Imagine the following scenario: you are a faithful reader of a high quality blog. It’s a multi author blog and most of the articles are brilliant. The blog is more of an online magazine – a news source of sorts – and it is also one of the few you read periodically. Suddenly the quality drops. The authors become lazier, the comments start dancing in front of your eyes and you wonder why.
No, you are not drunk, although as things go on you wish you were. You didn’t take any hallucinogenic substances either. You are perhaps too demanding, because you care about your time, but this doesn’t change the sad truth that the blog in question has something rotten going on. The only explanation I could come up with is the “Strange Case of Dr Jekyll and Mr Hyde.”
There is a reason for you to keep on reading that blog: some of the authors are still delivering the kind of quality you expect.
But even there you notice a strange phenomenon. I’ll call it patting. Comments patting, to be more specific. This is when the authors of the same blog comment on each other’s entries and engage in internal debates to make the comments box look busy. In my dictionary that translates:
“Look, I wrote another piece of bad literature. But if you pat my shoulder and you make it look interesting, I’ll return you the favor my dear colleague when you screw up.”
Then you assist to the whole process of patting, teasing, taunting, scratching each other’s back. Full comment madness.
You stay in front of your monitor reading the crap and you wonder why not surf away to never return to that URL? Yet there’s something keeping you there like a strange evil force. You want to see what comes next, when do they stop, when do they finally realize their little game is ridiculous and fruitless.
But wait that’s not all! One of the authors even asks her husband to contribute. And imagine this: the lovely pair, sitting side by side comment crazy, typing and sweating their way into spicing up the comments box, each playing a role. It all appears as if two complete strangers (author and reader) debate over a topic of maximum interest. They argue. They agree. She writes a bad article. A real commentator this time wonders what went wrong. That blog used to be good. The husband comes to rescue the damsel in distress. You watch in shock and even see the order of the comments changing at refresh. Someone is covering some tracks here. You know.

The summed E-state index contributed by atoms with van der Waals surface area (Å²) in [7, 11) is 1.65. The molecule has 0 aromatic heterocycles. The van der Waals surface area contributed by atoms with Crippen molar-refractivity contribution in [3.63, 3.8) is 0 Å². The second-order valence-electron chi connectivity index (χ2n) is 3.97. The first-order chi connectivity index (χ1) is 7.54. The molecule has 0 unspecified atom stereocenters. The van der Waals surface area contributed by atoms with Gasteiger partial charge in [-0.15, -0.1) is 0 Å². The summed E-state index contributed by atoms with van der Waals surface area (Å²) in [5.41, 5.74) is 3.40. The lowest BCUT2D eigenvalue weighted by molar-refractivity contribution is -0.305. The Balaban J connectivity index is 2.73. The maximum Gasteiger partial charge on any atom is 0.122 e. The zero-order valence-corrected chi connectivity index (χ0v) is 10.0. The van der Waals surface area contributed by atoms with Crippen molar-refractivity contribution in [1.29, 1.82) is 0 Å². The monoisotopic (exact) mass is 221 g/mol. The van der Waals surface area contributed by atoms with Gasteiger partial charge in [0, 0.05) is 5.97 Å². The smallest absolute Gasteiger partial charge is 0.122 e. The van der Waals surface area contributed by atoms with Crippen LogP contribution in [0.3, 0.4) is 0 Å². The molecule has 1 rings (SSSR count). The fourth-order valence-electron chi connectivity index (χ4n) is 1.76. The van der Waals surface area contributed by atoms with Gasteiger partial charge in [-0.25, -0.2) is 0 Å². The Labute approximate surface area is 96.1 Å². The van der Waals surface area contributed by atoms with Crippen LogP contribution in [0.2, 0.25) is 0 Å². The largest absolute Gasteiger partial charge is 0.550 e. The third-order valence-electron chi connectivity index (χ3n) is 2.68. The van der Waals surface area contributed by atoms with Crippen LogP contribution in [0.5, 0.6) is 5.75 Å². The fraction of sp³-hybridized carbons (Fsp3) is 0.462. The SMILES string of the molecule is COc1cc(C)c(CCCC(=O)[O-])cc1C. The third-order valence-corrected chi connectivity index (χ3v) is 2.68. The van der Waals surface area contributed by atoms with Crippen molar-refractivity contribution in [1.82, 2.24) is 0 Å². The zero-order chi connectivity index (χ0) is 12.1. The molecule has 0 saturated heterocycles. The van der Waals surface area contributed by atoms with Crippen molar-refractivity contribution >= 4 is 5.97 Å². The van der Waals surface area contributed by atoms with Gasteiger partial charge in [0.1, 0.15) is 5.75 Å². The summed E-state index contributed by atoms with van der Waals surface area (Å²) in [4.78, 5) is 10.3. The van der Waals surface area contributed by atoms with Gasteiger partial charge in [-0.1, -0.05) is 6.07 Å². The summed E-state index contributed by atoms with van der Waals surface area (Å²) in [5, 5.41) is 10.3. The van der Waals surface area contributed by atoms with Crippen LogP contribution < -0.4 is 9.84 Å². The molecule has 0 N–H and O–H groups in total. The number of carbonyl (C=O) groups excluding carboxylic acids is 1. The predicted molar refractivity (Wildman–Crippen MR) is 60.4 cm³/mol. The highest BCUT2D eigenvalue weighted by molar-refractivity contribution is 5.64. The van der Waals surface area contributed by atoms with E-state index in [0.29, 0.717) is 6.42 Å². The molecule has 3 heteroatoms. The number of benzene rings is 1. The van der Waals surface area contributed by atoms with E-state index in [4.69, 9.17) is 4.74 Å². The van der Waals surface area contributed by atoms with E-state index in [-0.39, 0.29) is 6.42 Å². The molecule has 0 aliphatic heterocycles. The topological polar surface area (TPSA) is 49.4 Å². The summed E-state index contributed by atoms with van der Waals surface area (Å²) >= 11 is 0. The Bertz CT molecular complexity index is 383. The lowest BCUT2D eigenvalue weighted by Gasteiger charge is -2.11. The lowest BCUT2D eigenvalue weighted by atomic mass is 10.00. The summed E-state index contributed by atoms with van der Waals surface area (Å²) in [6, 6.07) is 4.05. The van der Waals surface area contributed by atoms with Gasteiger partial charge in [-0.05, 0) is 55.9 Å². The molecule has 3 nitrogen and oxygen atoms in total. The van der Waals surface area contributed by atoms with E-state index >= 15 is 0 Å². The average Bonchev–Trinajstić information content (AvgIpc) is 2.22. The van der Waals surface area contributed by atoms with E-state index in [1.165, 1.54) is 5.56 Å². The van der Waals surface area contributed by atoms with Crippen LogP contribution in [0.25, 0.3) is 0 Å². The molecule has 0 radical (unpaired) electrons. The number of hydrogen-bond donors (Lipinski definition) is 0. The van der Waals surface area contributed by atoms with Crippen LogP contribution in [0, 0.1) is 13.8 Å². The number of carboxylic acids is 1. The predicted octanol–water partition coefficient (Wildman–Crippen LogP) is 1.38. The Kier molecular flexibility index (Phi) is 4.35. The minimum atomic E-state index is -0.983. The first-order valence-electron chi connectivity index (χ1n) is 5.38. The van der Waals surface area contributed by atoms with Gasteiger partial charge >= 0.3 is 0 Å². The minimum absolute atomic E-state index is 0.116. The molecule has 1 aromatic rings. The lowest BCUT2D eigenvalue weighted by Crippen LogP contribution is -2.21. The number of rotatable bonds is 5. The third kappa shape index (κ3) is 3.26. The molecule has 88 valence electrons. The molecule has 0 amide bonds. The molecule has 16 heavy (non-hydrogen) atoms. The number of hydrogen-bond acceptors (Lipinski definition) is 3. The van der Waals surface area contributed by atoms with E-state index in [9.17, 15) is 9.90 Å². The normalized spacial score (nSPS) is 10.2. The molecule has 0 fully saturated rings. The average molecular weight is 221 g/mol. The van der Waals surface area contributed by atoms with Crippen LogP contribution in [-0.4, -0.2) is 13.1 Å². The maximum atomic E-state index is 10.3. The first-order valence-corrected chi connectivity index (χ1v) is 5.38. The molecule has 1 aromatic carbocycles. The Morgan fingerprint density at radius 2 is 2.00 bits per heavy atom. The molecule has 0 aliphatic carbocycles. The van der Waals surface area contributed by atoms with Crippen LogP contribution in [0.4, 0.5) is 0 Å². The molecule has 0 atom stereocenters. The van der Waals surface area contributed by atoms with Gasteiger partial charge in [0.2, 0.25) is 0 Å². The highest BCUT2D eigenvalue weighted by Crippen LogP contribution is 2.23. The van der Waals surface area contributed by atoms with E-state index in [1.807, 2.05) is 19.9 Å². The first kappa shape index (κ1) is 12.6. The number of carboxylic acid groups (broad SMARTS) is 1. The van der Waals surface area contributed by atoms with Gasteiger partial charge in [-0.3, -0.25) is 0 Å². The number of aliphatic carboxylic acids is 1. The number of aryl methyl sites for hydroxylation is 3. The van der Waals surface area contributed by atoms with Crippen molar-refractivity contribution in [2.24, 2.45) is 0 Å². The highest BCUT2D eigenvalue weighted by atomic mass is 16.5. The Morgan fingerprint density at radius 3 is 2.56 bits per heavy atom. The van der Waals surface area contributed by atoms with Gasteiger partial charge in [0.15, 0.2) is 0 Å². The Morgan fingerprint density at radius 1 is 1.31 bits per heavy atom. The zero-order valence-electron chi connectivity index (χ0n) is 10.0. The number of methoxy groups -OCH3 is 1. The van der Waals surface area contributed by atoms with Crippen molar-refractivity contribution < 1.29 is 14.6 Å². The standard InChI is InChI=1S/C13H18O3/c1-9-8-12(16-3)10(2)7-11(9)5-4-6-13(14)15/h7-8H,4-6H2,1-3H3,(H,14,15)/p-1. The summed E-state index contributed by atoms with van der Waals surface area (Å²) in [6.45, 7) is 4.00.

It’s entertaining. It’s like seeing Jekyll and Hyde for the first time. A good blog gone bad because the editor just lost it. Because the editor doesn’t care anymore. There are other priorities in life, aren’t there?
Then it hits me! I know what happens with the blog. It is not the editor. It is strategy. The blog lost its quality, remember? Good authors left it for better gigs. So how to keep at least some readers? Entertain them!
Now I laugh. I remember one of Lorelle’s evil entries and I cannot help but quoting one of her “advices” here:
When I’ve published something on my blog, I log out and then leave comments pretending I’m someone else. I say great things about what I’ve wrote – er, the blogger wrote – and stir things up if the post is really boring. You know, like add some jazz.
You know, you can’t write like awesome every time, so it’s important that you get the comments going so people will have at least other comments to talk to. Besides, it like breaks the ice, you know. These dumb twits who read blogs, they need some butt kicking to leave a comment, don’t they?
Sadly Lorelle’s “evil advice” (which was pure parody at the address of the bloggers who really engage in such practices) is the cruel reality that hit the blog we were talking about.